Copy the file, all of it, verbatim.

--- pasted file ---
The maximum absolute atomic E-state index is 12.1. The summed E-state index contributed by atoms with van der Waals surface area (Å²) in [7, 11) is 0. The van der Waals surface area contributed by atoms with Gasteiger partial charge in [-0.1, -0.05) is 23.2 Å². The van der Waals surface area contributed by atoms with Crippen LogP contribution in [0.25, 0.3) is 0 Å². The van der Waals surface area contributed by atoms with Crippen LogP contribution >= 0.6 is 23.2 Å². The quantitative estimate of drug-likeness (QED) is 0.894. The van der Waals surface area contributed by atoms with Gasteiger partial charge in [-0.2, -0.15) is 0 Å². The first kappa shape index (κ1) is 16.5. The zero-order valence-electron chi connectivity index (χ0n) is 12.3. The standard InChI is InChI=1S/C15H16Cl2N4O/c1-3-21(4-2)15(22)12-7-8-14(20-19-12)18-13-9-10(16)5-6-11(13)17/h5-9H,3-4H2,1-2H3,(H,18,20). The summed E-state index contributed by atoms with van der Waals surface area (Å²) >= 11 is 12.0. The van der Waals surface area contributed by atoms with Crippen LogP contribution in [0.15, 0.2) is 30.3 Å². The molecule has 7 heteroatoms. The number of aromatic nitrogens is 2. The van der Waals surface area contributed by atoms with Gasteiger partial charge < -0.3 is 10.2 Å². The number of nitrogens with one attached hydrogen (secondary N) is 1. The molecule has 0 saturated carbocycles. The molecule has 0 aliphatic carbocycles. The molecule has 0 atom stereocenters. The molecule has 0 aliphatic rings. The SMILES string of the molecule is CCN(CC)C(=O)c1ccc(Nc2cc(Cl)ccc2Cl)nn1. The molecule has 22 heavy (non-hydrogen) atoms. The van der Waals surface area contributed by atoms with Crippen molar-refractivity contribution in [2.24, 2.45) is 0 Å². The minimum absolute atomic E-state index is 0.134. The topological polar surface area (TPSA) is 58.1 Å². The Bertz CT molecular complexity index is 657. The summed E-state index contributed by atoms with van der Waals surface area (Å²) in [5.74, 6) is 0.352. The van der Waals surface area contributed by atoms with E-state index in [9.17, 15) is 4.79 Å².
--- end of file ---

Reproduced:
The maximum absolute atomic E-state index is 12.1. The summed E-state index contributed by atoms with van der Waals surface area (Å²) in [7, 11) is 0. The van der Waals surface area contributed by atoms with Gasteiger partial charge in [-0.1, -0.05) is 23.2 Å². The van der Waals surface area contributed by atoms with Crippen LogP contribution in [0.25, 0.3) is 0 Å². The van der Waals surface area contributed by atoms with Crippen LogP contribution >= 0.6 is 23.2 Å². The quantitative estimate of drug-likeness (QED) is 0.894. The van der Waals surface area contributed by atoms with Gasteiger partial charge in [-0.2, -0.15) is 0 Å². The first kappa shape index (κ1) is 16.5. The zero-order valence-electron chi connectivity index (χ0n) is 12.3. The standard InChI is InChI=1S/C15H16Cl2N4O/c1-3-21(4-2)15(22)12-7-8-14(20-19-12)18-13-9-10(16)5-6-11(13)17/h5-9H,3-4H2,1-2H3,(H,18,20). The summed E-state index contributed by atoms with van der Waals surface area (Å²) >= 11 is 12.0. The van der Waals surface area contributed by atoms with Crippen LogP contribution in [0.15, 0.2) is 30.3 Å². The molecule has 7 heteroatoms. The number of aromatic nitrogens is 2. The van der Waals surface area contributed by atoms with Gasteiger partial charge < -0.3 is 10.2 Å². The number of nitrogens with one attached hydrogen (secondary N) is 1. The molecule has 0 saturated carbocycles. The molecule has 0 aliphatic carbocycles. The molecule has 0 atom stereocenters. The molecule has 0 aliphatic rings. The SMILES string of the molecule is CCN(CC)C(=O)c1ccc(Nc2cc(Cl)ccc2Cl)nn1. The molecule has 22 heavy (non-hydrogen) atoms. The van der Waals surface area contributed by atoms with Crippen molar-refractivity contribution in [2.24, 2.45) is 0 Å². The minimum absolute atomic E-state index is 0.134. The topological polar surface area (TPSA) is 58.1 Å². The Bertz CT molecular complexity index is 657. The summed E-state index contributed by atoms with van der Waals surface area (Å²) in [5.74, 6) is 0.352. The van der Waals surface area contributed by atoms with E-state index in [9.17, 15) is 4.79 Å².